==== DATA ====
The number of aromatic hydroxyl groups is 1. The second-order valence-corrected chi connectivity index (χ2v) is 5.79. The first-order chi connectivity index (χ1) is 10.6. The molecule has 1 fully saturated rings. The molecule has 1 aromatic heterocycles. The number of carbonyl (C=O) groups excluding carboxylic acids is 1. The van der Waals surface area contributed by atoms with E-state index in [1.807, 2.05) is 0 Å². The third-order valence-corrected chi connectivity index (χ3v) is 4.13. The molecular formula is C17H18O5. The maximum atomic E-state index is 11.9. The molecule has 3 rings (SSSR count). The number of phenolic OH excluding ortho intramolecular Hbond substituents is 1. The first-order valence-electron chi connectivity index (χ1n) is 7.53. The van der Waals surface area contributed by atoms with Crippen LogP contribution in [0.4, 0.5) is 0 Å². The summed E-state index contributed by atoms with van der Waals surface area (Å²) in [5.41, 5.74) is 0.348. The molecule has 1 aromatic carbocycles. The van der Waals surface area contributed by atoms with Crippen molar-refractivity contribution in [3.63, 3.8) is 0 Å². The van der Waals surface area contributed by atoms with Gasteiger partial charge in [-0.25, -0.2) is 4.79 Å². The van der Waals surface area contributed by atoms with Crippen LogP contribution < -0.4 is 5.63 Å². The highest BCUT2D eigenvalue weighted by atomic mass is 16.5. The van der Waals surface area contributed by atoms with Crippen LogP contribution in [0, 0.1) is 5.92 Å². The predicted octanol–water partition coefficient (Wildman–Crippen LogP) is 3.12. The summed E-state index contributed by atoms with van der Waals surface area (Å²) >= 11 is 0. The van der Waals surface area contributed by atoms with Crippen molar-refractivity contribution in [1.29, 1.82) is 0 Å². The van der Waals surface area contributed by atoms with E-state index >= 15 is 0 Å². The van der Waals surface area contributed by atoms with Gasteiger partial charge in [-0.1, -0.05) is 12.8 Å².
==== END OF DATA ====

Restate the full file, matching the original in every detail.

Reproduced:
The number of aromatic hydroxyl groups is 1. The second-order valence-corrected chi connectivity index (χ2v) is 5.79. The first-order chi connectivity index (χ1) is 10.6. The molecule has 1 fully saturated rings. The molecule has 1 aromatic heterocycles. The number of carbonyl (C=O) groups excluding carboxylic acids is 1. The van der Waals surface area contributed by atoms with E-state index in [1.807, 2.05) is 0 Å². The third-order valence-corrected chi connectivity index (χ3v) is 4.13. The molecular formula is C17H18O5. The maximum atomic E-state index is 11.9. The molecule has 3 rings (SSSR count). The number of phenolic OH excluding ortho intramolecular Hbond substituents is 1. The first-order valence-electron chi connectivity index (χ1n) is 7.53. The van der Waals surface area contributed by atoms with Crippen LogP contribution in [0.4, 0.5) is 0 Å². The summed E-state index contributed by atoms with van der Waals surface area (Å²) in [5.41, 5.74) is 0.348. The molecule has 1 aromatic carbocycles. The van der Waals surface area contributed by atoms with Crippen molar-refractivity contribution in [3.63, 3.8) is 0 Å². The van der Waals surface area contributed by atoms with Gasteiger partial charge in [-0.25, -0.2) is 4.79 Å². The van der Waals surface area contributed by atoms with Crippen LogP contribution < -0.4 is 5.63 Å². The highest BCUT2D eigenvalue weighted by atomic mass is 16.5. The van der Waals surface area contributed by atoms with Crippen LogP contribution in [0, 0.1) is 5.92 Å². The predicted octanol–water partition coefficient (Wildman–Crippen LogP) is 3.12. The summed E-state index contributed by atoms with van der Waals surface area (Å²) >= 11 is 0. The van der Waals surface area contributed by atoms with Crippen molar-refractivity contribution in [1.29, 1.82) is 0 Å². The van der Waals surface area contributed by atoms with E-state index >= 15 is 0 Å². The van der Waals surface area contributed by atoms with Gasteiger partial charge in [-0.1, -0.05) is 12.8 Å².